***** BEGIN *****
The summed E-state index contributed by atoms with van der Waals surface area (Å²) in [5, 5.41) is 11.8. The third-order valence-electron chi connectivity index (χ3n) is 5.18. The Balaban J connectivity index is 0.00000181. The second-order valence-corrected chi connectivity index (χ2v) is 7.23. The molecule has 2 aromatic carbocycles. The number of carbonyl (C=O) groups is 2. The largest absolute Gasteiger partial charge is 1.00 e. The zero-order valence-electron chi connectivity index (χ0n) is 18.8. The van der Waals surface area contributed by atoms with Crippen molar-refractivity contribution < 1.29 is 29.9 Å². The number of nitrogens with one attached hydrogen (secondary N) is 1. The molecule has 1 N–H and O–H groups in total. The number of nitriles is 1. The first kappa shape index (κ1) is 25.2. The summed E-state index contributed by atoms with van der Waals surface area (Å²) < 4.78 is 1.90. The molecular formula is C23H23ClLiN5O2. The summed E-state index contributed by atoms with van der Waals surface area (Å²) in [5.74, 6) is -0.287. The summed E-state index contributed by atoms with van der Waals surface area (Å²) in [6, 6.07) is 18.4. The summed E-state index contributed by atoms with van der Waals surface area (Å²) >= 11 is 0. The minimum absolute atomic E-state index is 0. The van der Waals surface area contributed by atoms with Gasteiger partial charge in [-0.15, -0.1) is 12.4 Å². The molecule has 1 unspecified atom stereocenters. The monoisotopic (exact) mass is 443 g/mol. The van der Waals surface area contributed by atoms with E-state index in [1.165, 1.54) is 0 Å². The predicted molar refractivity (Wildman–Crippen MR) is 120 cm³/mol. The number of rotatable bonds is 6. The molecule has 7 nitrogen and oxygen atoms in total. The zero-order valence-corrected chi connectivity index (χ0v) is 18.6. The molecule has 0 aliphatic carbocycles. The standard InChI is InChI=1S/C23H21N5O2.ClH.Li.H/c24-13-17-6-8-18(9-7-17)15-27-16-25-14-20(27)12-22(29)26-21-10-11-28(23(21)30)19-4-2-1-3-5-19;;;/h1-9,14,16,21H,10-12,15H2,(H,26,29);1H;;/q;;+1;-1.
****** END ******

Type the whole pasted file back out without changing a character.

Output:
The summed E-state index contributed by atoms with van der Waals surface area (Å²) in [5, 5.41) is 11.8. The third-order valence-electron chi connectivity index (χ3n) is 5.18. The Balaban J connectivity index is 0.00000181. The second-order valence-corrected chi connectivity index (χ2v) is 7.23. The molecule has 2 aromatic carbocycles. The number of carbonyl (C=O) groups is 2. The largest absolute Gasteiger partial charge is 1.00 e. The zero-order valence-electron chi connectivity index (χ0n) is 18.8. The van der Waals surface area contributed by atoms with Crippen molar-refractivity contribution < 1.29 is 29.9 Å². The number of nitrogens with one attached hydrogen (secondary N) is 1. The molecule has 1 N–H and O–H groups in total. The number of nitriles is 1. The first kappa shape index (κ1) is 25.2. The summed E-state index contributed by atoms with van der Waals surface area (Å²) < 4.78 is 1.90. The molecular formula is C23H23ClLiN5O2. The summed E-state index contributed by atoms with van der Waals surface area (Å²) in [5.74, 6) is -0.287. The summed E-state index contributed by atoms with van der Waals surface area (Å²) in [6, 6.07) is 18.4. The summed E-state index contributed by atoms with van der Waals surface area (Å²) >= 11 is 0. The minimum absolute atomic E-state index is 0. The van der Waals surface area contributed by atoms with Gasteiger partial charge in [-0.15, -0.1) is 12.4 Å². The molecule has 1 unspecified atom stereocenters. The monoisotopic (exact) mass is 443 g/mol. The van der Waals surface area contributed by atoms with E-state index in [1.165, 1.54) is 0 Å². The predicted molar refractivity (Wildman–Crippen MR) is 120 cm³/mol. The number of rotatable bonds is 6. The molecule has 7 nitrogen and oxygen atoms in total. The zero-order valence-corrected chi connectivity index (χ0v) is 18.6. The molecule has 0 aliphatic carbocycles. The standard InChI is InChI=1S/C23H21N5O2.ClH.Li.H/c24-13-17-6-8-18(9-7-17)15-27-16-25-14-20(27)12-22(29)26-21-10-11-28(23(21)30)19-4-2-1-3-5-19;;;/h1-9,14,16,21H,10-12,15H2,(H,26,29);1H;;/q;;+1;-1.